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Previewing The 7:45AM EDT ECB Rate Decision

Tyler Durden's picture




 

While the BOE's decision came and went exactly as expected (rate unchanged at 0.50%, no new Quantitative Easing), leading to a slight jump in the GBP but nothing too notable, all eyes now turn to the ECB in 20 minutes and whether or not Jean Claude will admit defeat and announce the end of the bank's very ill-timed decision to start tightening from 6 months ago, which as much as it is overdue, will unfortunately not happen, egos and all. Here is a complete preview, but in a nutshell the consensus is for rates to remain unchanged at 1.50%, for an announcement that downside risks have intensified, and that both lower growth and lower inflation will be forecast.

Preview per RanSquawk:

Crisis management…

Even though some of the more bearish market commentators, including Nouriel Roubini, said that the ECB should reverse this year’s interest rate hikes to prevent another recession, the policy council is expected to keep the benchmark borrowing rate unchanged this week.

As per usual practice, attention will turn to the press conference held by the President Jean-Claude Trichet, where the head of the central bank will also announce the latest macro economic projections. Given the unexpected slowdown in economic activity from the core Euro area, as indicated by the GDP and PMI data from Germany and France, market participants will be looking for any hints from Trichet on a potential monetary policy U-turn.

Of note, the recent speech to European parliamentarians in Brussels by Trichet did not feature the ”upside risks to price stability” statement and instead, he said that risks to the medium-term outlook for price developments are under study in the context of the ECB staff projections. The head of the central bank is also expected to say that downside risks to the growth outlook have intensified, while reinforcing the widely followed viewpoint that individual states must honour their austerity pledges. In turn, the downbeat assessment of the economy by the fiscally prudent Trichet will likely lead to a temporary flurry of risk averse trade flow.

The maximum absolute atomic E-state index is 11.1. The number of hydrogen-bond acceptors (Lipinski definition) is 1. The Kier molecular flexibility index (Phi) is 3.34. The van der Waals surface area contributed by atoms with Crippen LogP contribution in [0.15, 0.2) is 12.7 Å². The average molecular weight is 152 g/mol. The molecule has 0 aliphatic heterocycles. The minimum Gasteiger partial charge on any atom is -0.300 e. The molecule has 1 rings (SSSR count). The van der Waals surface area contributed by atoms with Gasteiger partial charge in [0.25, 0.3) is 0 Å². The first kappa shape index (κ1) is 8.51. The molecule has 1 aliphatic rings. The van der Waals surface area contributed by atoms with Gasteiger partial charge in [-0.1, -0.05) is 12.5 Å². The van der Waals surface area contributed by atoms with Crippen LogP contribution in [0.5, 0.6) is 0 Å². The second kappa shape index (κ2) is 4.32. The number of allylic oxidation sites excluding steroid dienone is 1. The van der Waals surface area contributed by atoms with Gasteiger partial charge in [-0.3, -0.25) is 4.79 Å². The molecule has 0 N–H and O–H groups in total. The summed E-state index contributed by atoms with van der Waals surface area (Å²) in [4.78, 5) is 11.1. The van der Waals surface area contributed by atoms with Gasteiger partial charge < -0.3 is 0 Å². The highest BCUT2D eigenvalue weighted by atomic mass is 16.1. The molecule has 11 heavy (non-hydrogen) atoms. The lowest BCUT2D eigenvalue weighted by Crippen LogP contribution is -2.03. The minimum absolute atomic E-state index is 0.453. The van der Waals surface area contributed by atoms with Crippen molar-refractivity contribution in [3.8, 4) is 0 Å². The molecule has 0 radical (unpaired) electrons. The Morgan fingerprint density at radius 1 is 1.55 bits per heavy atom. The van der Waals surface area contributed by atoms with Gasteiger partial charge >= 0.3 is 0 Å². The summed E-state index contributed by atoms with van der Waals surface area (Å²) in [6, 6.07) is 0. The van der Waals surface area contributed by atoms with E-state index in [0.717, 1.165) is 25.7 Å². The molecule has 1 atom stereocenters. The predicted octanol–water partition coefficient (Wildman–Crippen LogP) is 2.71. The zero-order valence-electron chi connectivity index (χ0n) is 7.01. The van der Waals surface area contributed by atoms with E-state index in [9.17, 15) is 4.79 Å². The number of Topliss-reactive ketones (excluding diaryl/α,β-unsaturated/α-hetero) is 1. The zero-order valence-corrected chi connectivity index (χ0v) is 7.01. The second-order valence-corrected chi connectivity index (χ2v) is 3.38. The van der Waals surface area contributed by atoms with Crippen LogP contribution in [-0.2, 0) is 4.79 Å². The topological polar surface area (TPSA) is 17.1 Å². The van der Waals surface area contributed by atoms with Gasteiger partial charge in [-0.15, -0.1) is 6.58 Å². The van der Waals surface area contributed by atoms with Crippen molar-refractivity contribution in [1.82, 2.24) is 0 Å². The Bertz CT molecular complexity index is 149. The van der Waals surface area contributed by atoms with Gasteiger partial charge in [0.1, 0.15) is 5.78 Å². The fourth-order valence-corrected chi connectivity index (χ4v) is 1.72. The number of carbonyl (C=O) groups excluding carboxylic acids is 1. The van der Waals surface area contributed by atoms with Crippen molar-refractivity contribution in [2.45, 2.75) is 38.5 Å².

As a result, the financial sector and in particular French banks, known for their heavy reliance on short-term funding will likely bear most of the brunt. This will also translate into a sell-off in the Eurodollar futures as market participants bet that in spite of ECB announcing an extension of its USD swap line and a resumption of its 6-month money program; that borrowing costs will remain elevated. However, market participants should remember that unconfirmed reports of ECB buying various government bonds via the SMP during the last press conference managed to offset some of the bearish sentiment. As such, close attention should be paid to the peripheral yield spreads, which remain at levels widely perceived as unsustainable. The ferocity of the selling pressure may also abate if Trichet signals that the ECB is prepared to re-introduce its 12-month money operation or even cut the benchmark borrowing rate.

Question time…